Saturday, May 10, 2008

Redbelt – MM told ya so!

Hey guys,

I just want to briefly follow-up on our
script review of Mamet’s Redbelt, as I finally saw the finished film. It was interesting to see the ways in which Mamet sped-up the plot from how it was written in the script. Some plot points, which in the script took, say, five scenes to get through were accomplished in only two or three scenes. I also admired the discipline Mamet used in trimming his own dialogue, most notably cutting a long, talky dinner scene at Chet Frank’s place.

He changed the opening scene to verbally emphasize more essential plot elements, and he also made the protag, Mike Terry (played brilliantly by
Chiwetel Ejiofor who has an amazing presence), a more sensitive, likeable teacher as opposed to the tough guy in the script. Mike’s dialogue crackled with energy on the page in the first scene as when he had just defeated a man on the mat who scrambles for a fake gun. Mike screams, “You walk on the mat you take your eyes off me? Don’t you take your eyes off me… Oh, you want the gun? You should of shot me sooner.” Or when one student was in a jam and started looking at the clock, Mike said, “The mugger don’t care, the mugger don’t care… you looking at the clock, I’ll fuckin’ kill you myself…”


I was disappointed to see those lines a bit watered-down.

I think Mamet’s dialogue can also be problematic in the editing room, especially when they’re incorporating shot / reverse shot techniques for conversations. Shot / reverse shot is when you have two characters facing each other in a conversation and you cut back-and-forth between closeups of the two talking heads. This can be very problematic, especially when characters delve into serious back-and-forth Mamet-speak, like this exchange between Mike and Gina:

Gina: Tell him…
Mike: Why?
Gina: Why what?
Mike: Why hasn’t he been working there?

When you cut from “tell him” to Mike quickly saying “Why,” then cut to Gina saying “Why what,” and then back to Mike, it’s too jarring to watch. Either stay on Mike as Gina says “Why what” or just put the two actors into the same frame and let them go back and forth like a tennis match, which is what James Foley did in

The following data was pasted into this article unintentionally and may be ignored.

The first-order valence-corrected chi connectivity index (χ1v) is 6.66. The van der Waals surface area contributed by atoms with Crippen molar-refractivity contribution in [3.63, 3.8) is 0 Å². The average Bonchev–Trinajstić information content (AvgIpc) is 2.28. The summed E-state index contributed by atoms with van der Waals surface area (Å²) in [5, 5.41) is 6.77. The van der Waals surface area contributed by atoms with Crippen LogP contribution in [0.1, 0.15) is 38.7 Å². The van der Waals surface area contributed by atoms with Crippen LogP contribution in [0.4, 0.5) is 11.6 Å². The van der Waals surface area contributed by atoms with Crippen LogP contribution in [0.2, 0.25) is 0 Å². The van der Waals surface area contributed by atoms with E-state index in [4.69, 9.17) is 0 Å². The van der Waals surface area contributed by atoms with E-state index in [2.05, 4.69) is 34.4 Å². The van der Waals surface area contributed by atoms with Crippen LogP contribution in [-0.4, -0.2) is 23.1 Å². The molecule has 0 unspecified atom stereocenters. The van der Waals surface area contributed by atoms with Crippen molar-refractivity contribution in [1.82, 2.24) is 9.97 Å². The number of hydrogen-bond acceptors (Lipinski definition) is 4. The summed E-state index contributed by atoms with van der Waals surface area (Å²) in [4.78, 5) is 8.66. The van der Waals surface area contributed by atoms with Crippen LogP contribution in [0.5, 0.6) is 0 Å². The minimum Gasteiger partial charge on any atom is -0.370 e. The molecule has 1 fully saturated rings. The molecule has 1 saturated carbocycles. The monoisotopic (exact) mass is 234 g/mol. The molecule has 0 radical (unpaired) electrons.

Glengarry Glen Ross.

Ricky Jay, a regular Mamet actor, was terribly miscast as Marty Brown. He was just reciting the lines and lacked the passion of the words.

And I do recall that Mamet-fied MM character in
our script review calling the ending a “travesty.” Well, let me tell you, this ending just rolled over and flopped right before our eyes. I heard one girl in our theater laugh (hopefully not at the film but I think it might’ve been) and when the credits started rolling, a guy sitting in my row said, “God, that sucked.” Even Ebert criticized the ending in his review:

“In a bewildering series of deceptions, these people entrap the idealistic Mike into debt, betrayal, grief, guilt and cynical disappointments, all leading up to a big televised fight sequence at the end which makes no attempt to be plausible and is interesting (if you are a student of such things) for its visual fakery. We've seen a lot of crowd scenes in which camera angles attempt to create the illusion of thousands of people who aren't really there, but Redbelt seems to be offering a crowd of hundreds (or dozens) who aren't really there. At a key point, in a wildly impossible development, the action shifts out of the ring, and the lights and cameras are focused on a man-to-man showdown in a gangway. The conclusion plays like a low-rent parody of a Rocky victory. The last shot left me underwhelmed.”

I completely agree, and his three star rating might’ve been a half-star too generous. But, generally, I love this kind of premise, a man with principles trying to survive in a corrupt world and his moral choices growing increasingly difficult over the course of three acts where, in the end, everything gets put on the line. It’s either his integrity or his well-being, which includes his marriage, his financial situation, everything. He could do the thing, take the money, make everything right in his little world, but he’d lose his soul. I suspect Mamet was aiming for symbolism above realism in the ending, as he was trying (perhaps too much) to reward Mike for attaining something more valuable than wealth – he preserved his soul. But that never happens in front of a stadium of people. That should’ve happened in a back alley where nobody noticed or cared and Mike walked away alone.



Joshua James said...

I really like the ending you suggested . . . it would have been so awesome alone in an alley, and more true . . .

I kinda now wanna find the time to see this and compare it to the script . . .

Mystery Man said...

And let me just publicly say what I told you in e-mail, that is, you were so very correct about the female characters being a problem. I could really feel it. They were both incomplete as storylines and as characters.

For a film like this, which is only 70% on the critics' Tomatometer, which is about right, I'd rather read the script first and compare it to the finished film and witness how well it plays to an audience. In fact, I'd prefer to do that with most films.


Anonymous said...

Realize I'm late, but just saw the film on HBO. I didn't understand the ending. I thought it was possible that the professor was also corrupt, and supported the fraud, and handed him the redbelt so that he would not expose the truth. I assume, however, that it is more likely that he was awarded the redbelt by the professor because he intended to bring the fraud to light. But earlier it was indicated that the professor was not aware of the fraud, and its not clear how he would have learned of it simply by watching the fight. Oh well....